- Aging: The effects of wear-and-tear as we age can ultimately strain and damage the posterior tibial tendon.
- Pregnancy and Obesity: The increased weight load on the joints can damage the structure of our foot’s bones, muscles and ligaments. This can cause the arch to collapse.
- Diabetic Collapse (Charcot Foot): Charcot foot occurs in people with peripheral neuropathy, often associated with diabetes. Mechanical stress can cause fractures in the foot that go unnoticed and eventually deform the foot permanently. A common presentation is midfoot collapse and a foot with a rocker bottom deformity.
How Can I Treat Flat Feet?
Treatment for pain and complications resulting from flat feet may include:
- Footwear with interior arch support
- Motion control and stability shoes that help correct overpronation. Our curated selection of specialty footwear provides many options.
- Properly fitted custom orthotics or orthopedic shoes: These will support your bodyweight, encourage healthy biomechanical movement, redistribute pressure evenly along the bottom of the foot and alleviate any excess strain the condition may have on your muscles and joints: A chiropodist (foot specialist) can assess you for a custom orthotic for the unique needs of your feet.
- Modified insoles: The knowledgeable staff at our foot clinic can help you find insoles specially designed for flatfoot that work best for you.
- Avoiding shoes with flat or unstructured soles, such as flip-flops and ballet flats
- Regular foot and lower limb muscle stretches: These will strengthen the muscles so they can better withstand the extra burden placed on them by flatfoot. They will also strengthen the ligaments responsible for holding up your foot’s arches. Here are some great exercises and stretches you can try at home.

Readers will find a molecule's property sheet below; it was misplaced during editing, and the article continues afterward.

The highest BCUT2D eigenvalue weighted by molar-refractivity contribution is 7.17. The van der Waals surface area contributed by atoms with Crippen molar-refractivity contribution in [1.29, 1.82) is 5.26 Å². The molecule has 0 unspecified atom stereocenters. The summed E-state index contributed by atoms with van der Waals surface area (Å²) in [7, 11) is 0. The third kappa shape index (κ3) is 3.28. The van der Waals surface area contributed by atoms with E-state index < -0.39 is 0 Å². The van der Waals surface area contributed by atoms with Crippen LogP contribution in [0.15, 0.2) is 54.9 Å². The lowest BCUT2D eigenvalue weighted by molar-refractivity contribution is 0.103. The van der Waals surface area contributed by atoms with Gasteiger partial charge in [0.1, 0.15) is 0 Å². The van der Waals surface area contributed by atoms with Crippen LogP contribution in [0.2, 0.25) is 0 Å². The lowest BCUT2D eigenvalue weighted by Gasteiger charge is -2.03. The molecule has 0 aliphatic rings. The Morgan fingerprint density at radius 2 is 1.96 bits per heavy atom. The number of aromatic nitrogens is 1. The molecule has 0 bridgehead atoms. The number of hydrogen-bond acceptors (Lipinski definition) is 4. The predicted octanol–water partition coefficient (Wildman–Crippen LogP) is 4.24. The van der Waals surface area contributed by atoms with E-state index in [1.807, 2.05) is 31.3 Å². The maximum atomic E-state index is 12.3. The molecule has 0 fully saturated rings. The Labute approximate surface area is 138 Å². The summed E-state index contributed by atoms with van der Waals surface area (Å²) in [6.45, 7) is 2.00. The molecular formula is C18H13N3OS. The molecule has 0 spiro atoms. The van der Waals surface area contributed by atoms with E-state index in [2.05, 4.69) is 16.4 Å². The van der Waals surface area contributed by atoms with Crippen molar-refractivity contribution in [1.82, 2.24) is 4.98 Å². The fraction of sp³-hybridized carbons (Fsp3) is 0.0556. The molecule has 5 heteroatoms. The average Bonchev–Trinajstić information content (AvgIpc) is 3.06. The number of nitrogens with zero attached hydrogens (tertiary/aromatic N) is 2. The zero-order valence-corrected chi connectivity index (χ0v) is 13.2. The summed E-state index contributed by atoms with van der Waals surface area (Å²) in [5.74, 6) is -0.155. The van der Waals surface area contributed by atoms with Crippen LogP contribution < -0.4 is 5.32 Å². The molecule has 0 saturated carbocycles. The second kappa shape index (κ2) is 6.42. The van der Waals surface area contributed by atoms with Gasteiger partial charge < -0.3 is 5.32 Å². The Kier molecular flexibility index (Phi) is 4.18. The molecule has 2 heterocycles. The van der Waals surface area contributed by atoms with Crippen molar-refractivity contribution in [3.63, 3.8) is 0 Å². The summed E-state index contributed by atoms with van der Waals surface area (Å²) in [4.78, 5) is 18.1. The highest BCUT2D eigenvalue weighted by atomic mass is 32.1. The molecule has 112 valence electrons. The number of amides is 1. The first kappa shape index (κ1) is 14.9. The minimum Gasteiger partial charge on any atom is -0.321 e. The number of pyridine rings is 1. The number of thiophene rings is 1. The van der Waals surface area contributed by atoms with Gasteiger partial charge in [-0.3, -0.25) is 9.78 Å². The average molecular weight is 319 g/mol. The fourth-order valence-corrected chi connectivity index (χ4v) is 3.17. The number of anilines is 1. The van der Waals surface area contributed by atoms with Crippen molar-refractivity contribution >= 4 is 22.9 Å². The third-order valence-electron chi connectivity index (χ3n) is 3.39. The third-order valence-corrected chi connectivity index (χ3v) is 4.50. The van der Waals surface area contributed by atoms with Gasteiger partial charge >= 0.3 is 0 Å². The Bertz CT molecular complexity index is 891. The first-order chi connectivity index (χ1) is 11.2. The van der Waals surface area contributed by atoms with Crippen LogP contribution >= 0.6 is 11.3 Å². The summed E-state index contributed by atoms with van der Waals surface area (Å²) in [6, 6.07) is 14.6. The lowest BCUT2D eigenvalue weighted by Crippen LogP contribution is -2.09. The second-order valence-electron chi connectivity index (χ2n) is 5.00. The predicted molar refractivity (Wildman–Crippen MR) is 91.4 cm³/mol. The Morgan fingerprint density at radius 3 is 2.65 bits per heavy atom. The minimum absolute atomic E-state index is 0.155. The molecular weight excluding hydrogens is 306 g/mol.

The foot specialists and knowledgeable staff at our foot clinic can help you find the treatment plan and supportive footwear that works best for you.
To schedule a foot assessment appointment and treatment with our licensed Chiropodists (foot specialists), use the booking form below or call 416-769-FEET(3338).
What Are The Risk Factors For Flat Feet?
Certain risk factors may increase your chances of getting a flat foot:
- Having a hypermobile or hyperflexible foot (this is often associated with flexible flatfoot).
- Poor foot mechanics, such as overpronation leading to muscle imbalance.
- Arthritic conditions, such as rheumatoid arthritis
- Genetics – Flat feet may run in the family
- Overuse injury, damage, or dysfunction of the posterior tibial tendon (PTTD)
- Age – wear and tear injuries place strain on the posterior tibial tendon and may ultimately lead to PPTD.
How Do I Prevent Flat Feet?
Although prevention is difficult, routine foot and lower limb stretches can help to strengthen muscles and reduce the risk of damage. These include:
- Calf stretches and calf raises
- Ankle stretches (against resistance)
- Motion of turning the sole of your foot toward the midline of your body
- Motion of turning the sole of your foot away from the midline of your body
- Motion of lifting your foot upward toward the shin
- Motion of lifting your foot downward toward the calf
- Plantar fascia stretches
Check out these videos and infographics for illustrations and demonstrations of how you can reduce or prevent the effects of flatfoot.